On MLK’s Legacy: More Than Words, Action

As we return from observing the birthday of Dr. Martin Luther King, Jr., like many organizations, we are preparing to honor his legacy. This Thursday at 7pm in the Arts Complex Theatre on the Macon Campus, one of our student organizations—Black Student Unification—will host an event to celebrate Dr. King.

In February, we will once again host activities related to Black History Month, such as a student trip to the Tubman Museum and a Spotlight on African-American Achievement on our Warner Robins Campus. In addition, the theme of our upcoming Student Leadership Conference will be Leadership, Diversity, and Career Readiness.

Meanwhile, the Faculty Senate is preparing to review the report and recommendations generated by a Diversity Ad Hoc Committee comprised of faculty, staff, and student members in the Fall of 2016.

While annual observances and committee work are important, it is also appropriate to reflect on one of Dr. King’s most famous quotes. “Life’s most persistent and urgent question is, ‘What are you doing for others?’” he said to an audience in Alabama in 1957.

At a time of year when many are focused on personal goals and resolutions, Dr. King’s admonition reminds us that our most rewarding experiences—particularly in a community of learners—happen when we do for others. Doing for others changes our perspectives, as we try to view circumstances from a different point of view.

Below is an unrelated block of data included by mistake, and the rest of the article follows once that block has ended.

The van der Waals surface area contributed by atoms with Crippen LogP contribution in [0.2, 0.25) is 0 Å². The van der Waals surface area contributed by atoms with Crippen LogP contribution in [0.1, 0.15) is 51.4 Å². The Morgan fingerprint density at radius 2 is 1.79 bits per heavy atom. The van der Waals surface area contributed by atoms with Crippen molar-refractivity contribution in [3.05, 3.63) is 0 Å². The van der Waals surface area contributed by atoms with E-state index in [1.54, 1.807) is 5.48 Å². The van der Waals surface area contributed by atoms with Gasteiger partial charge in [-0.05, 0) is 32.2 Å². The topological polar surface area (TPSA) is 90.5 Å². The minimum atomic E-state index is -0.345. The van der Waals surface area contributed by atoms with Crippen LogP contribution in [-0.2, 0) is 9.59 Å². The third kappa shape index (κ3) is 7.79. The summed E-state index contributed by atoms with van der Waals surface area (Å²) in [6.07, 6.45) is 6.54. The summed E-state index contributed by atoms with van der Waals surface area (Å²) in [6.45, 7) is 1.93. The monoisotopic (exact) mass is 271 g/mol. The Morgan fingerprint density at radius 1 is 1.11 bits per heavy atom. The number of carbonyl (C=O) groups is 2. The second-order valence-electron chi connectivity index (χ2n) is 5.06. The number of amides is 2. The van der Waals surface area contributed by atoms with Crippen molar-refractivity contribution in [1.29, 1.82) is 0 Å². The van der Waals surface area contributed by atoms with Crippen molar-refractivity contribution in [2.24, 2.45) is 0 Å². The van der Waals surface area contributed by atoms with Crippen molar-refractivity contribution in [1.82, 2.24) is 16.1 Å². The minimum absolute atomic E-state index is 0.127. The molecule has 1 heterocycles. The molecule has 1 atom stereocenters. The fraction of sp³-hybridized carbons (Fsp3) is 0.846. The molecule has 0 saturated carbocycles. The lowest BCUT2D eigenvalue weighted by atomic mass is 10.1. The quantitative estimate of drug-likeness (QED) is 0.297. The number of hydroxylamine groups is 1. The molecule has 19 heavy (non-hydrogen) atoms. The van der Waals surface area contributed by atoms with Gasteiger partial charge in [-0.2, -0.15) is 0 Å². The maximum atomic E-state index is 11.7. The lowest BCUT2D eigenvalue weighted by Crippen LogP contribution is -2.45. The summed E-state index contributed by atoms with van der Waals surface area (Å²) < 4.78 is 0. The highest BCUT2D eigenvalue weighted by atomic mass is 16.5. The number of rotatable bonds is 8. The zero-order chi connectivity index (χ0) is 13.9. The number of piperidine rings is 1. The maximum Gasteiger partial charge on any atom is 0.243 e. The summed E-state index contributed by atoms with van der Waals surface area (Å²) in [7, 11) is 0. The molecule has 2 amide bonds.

Doing for others allows us to identify and grow our strengths, as we bring our talents to bear on shared challenges. And doing for others expands the value of all that has been done for us, as we pay forward the wisdom and compassion of those who paved our way.

We may not all have the profound impact on history that Dr. King has had, but his commitment to doing for others long-preceded his fame. As early as 1947 at Moorehouse College, his call to action was clear. As he told their student newspaper, The Maroon Tiger, that year at the tender age of 18: “Intelligence plus character—that is the goal of true education.”

He understood, fundamentally, what we are all here to do. As we celebrate Dr. King’s legacy, let us take his words to heart and turn them into action.

We live still in tumultuous times, when injustice and anger appear present across many demographics and groups in American society.  Dr. King, and his spiritual benefactor, Mohandas Gandhi, taught us that non-violence and dialog is the path forward in search for justice and truth.